Stretching is essential for recovery after working out, since it keeps your body flexible and it reduces joint pain and stiffness in muscles. However, stretching alone doesn’t always prove sufficient in repairing muscle damage and preventing overuse, prolonged muscle soreness or injury. That’s why there are a few other forms of recovery that can also rebuild and strengthen muscles after a taxing workout.
Of course, you can keep stretching in as part of your recovery routine. However, adding in one of these other recovery techniques could further benefit your muscles and fight soreness so you’re ready for your next workout. Here are a couple of other recovery methods to try if stretching alone isn’t enough.
Epsom Salt Bath
Epsom salts, or magnesium salts, are helpful for reducing muscle soreness and pain after a workout. Plus, taking an Epsom or magnesium salt bath at night may also help induce drowsiness so you feel more relaxed and can fall asleep faster.
Magnesium helps prevent muscle pain and stiffness, which is why getting magnesium in the diet also prevents muscle cramps and joint pain in particular. So, in addition to eating nut butter post-workout, sit in an Epsom salt bath and take some time to recover.
If you’re prone to swelling post-workout or have joint stiffness and pain, compression gear, like compression socks, calf and foot massagers, and devices like Normatec, which wrap and tighten around your legs and ankles.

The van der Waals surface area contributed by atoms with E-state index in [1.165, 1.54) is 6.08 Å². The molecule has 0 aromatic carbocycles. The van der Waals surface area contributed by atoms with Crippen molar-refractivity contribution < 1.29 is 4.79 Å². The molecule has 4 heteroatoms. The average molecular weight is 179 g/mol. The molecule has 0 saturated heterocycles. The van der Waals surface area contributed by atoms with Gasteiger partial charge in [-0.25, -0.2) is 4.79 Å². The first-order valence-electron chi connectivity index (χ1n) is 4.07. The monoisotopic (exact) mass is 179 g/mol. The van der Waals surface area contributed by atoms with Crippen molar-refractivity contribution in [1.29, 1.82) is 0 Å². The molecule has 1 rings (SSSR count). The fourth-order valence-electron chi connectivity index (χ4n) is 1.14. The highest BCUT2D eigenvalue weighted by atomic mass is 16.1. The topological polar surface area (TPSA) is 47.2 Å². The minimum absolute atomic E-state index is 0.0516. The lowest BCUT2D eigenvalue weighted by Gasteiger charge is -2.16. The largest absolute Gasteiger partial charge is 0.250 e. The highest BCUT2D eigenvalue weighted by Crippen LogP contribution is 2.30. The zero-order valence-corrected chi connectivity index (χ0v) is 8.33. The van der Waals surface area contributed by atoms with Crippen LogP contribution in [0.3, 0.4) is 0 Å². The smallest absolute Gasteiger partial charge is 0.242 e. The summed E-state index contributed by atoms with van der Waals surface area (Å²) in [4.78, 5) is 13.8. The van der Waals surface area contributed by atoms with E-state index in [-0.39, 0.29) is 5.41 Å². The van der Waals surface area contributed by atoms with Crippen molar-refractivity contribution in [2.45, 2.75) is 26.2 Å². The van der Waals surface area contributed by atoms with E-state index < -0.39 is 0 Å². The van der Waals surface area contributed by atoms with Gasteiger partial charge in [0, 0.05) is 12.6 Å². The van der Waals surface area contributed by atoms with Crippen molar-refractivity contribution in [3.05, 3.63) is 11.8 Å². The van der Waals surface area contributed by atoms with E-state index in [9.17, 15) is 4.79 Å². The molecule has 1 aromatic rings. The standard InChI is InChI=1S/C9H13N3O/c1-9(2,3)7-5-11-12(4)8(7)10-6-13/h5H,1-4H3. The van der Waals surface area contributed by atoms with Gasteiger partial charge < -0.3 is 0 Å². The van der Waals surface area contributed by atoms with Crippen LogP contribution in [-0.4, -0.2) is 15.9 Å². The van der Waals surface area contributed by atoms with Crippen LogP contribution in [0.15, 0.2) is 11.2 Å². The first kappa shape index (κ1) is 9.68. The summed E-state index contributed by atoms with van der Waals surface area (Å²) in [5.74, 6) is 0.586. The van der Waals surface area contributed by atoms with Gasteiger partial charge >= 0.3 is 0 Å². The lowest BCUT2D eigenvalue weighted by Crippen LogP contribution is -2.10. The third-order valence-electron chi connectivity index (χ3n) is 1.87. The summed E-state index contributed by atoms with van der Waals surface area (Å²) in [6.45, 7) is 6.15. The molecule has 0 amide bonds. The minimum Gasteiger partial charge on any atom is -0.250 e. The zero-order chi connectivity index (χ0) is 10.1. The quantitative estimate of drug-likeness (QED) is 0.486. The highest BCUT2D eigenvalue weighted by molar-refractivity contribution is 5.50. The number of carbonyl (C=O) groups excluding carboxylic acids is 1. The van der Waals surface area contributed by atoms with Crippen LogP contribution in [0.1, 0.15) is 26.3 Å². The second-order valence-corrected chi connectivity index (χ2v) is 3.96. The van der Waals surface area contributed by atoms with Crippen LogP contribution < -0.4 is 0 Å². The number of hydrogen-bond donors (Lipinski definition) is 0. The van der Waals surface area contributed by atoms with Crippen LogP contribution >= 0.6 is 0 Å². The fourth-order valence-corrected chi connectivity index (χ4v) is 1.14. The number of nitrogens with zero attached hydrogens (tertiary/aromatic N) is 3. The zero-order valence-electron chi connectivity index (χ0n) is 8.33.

The compression is known to ease muscle tension and poor circulation by promoting healthy blood flow throughout the body. Some people even workout in compression clothing, which is another option too.
Cryotherapy and Heat Application
Cryotherapy has become a popular technique for workout recovery with the use of cold exposure to chill the muscles and relieve soreness and pain. If you can’t access a cryotherapy studio, you can also take an ice bath at home.
Some people like to alternate between hot and cold temperatures, so you might want to try a cold ice bath followed by a heating pad as another recovery technique that uses temperature manipulation to soothe the muscles.
Foam Rolling and Massage
Take stretching up a notch by grabbing a foam roller to target specific areas on the body that feel tight and sore. There are rollers with studs on them for more pin-pointed pressure, as well as rollers that fit perfectly on certain body parts, such as the feet and heels.
Using a roller on your heels and arches regularly can prevent plantar fasciitis symptoms and flare-ups, for example. You can foam roll alone or have a buddy help you reach those tricky areas. And of course, if you’re very active you should set aside time for a massage, at least once a month, to prevent overtraining injuries.